The Union government is so fiscally ineffective that it can only spend an incremental 0.4 per cent of GDP on healthcare in a pandemic, against a global average of 1.2 per cent, writes Rathin Roy
India’s economic fortunes have been ebbing since 2017. There are structural limits to the unequalising growth pattern fostered by successive liberalisations, underscored by the continuance of a rent-seeking economy, a fragile and abused financial system and a weak and increasingly ineffective Union government.
Has the pandemic made things worse? Two months in critical care and convalescence affords an opportunity to look at the situation with a fresh eye. The picture is grim.
India’s macroeconomic and growth track record, already poor and worsening, has been abysmal across the past year. The growth rate fell from 8.26 per cent in 2016 to 4.1 per cent in 2019. The pandemic caused the economy to contract by 7.3 per cent in 2020, which is more than double the contraction in global gross domestic product or GDP (3.3 per cent). The Union government continues to be in a fiscal crisis. It is unable to raise the tax-GDP ratio despite record corporate profits. The government urgently needs to disinvest, not as a matter of ideology whatever the after-the-fact pretensions of the finance minister, but as a matter of financial necessity. But the finance bureaucracy is so breathtakingly incapable of executing this task that the government has substantially missed its disinvestment targets for five consecutive years. It is now in the business of promoting fire sales of public assets in desperation. (Fuelling a stock market party in the near future with a bonanza of undervalued equity, a different story.) Indirect taxes now account for a majority of tax receipts. The states continue to receive their GST compensation in arrears which, together with the increased Union government resort to cesses, weakens their fiscal position. The ridiculous policy of “allowing” them to borrow more only increases their fiscal fragility. The first current account surplus in 17 years has arisen because the economy has shrunk. India is diminished as a participant in the world economy, selling less to, and buying even less from, the world. Foreign portfolio investment continues to finance reserve accretion, a precarious situation when sovereign ratings are perilously close to a downgrade given the poor macroeconomic performance.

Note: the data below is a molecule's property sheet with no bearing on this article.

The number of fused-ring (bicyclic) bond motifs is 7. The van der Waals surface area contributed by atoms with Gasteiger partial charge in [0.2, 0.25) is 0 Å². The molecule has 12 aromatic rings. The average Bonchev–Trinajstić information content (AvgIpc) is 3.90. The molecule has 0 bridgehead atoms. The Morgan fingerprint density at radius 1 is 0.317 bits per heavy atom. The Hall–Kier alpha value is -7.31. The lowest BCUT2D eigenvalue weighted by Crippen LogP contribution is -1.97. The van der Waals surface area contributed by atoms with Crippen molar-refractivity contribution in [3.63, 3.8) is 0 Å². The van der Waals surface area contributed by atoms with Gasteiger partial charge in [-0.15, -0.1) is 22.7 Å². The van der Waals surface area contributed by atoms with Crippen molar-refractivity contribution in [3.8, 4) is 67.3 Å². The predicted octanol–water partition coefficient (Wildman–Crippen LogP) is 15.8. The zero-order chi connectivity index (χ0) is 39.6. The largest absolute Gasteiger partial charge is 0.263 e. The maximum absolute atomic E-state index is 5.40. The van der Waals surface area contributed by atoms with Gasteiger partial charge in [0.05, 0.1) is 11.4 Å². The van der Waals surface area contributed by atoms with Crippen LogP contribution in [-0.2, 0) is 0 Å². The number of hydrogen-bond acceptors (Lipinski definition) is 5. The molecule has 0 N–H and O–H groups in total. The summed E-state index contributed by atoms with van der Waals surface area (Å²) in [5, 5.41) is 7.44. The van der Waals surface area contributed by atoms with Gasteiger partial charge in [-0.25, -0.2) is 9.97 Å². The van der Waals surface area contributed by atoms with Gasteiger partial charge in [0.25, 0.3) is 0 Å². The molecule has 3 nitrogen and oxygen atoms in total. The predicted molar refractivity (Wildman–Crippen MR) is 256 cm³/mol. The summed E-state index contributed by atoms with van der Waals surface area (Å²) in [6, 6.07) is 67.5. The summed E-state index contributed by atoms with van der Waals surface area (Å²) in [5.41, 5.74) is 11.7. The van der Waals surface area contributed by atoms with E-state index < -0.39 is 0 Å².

India’s dismal record on economic performance has not been tempered by protecting the weak and vulnerable from the ravages of the pandemic. The reverse has happened. Hard data is now available to validate pictures of migrant worker suffering and rural destitution and desperation, that are history’s witness to the cruelty and suffering that the pandemic has wrought. The unemployment rate, is 7.1 per cent, up from 5.3 per cent prior to the pandemic. Rural poverty has increased by 9.3 per cent, and urban poverty by 11.7 per cent from December 2019 to 2020.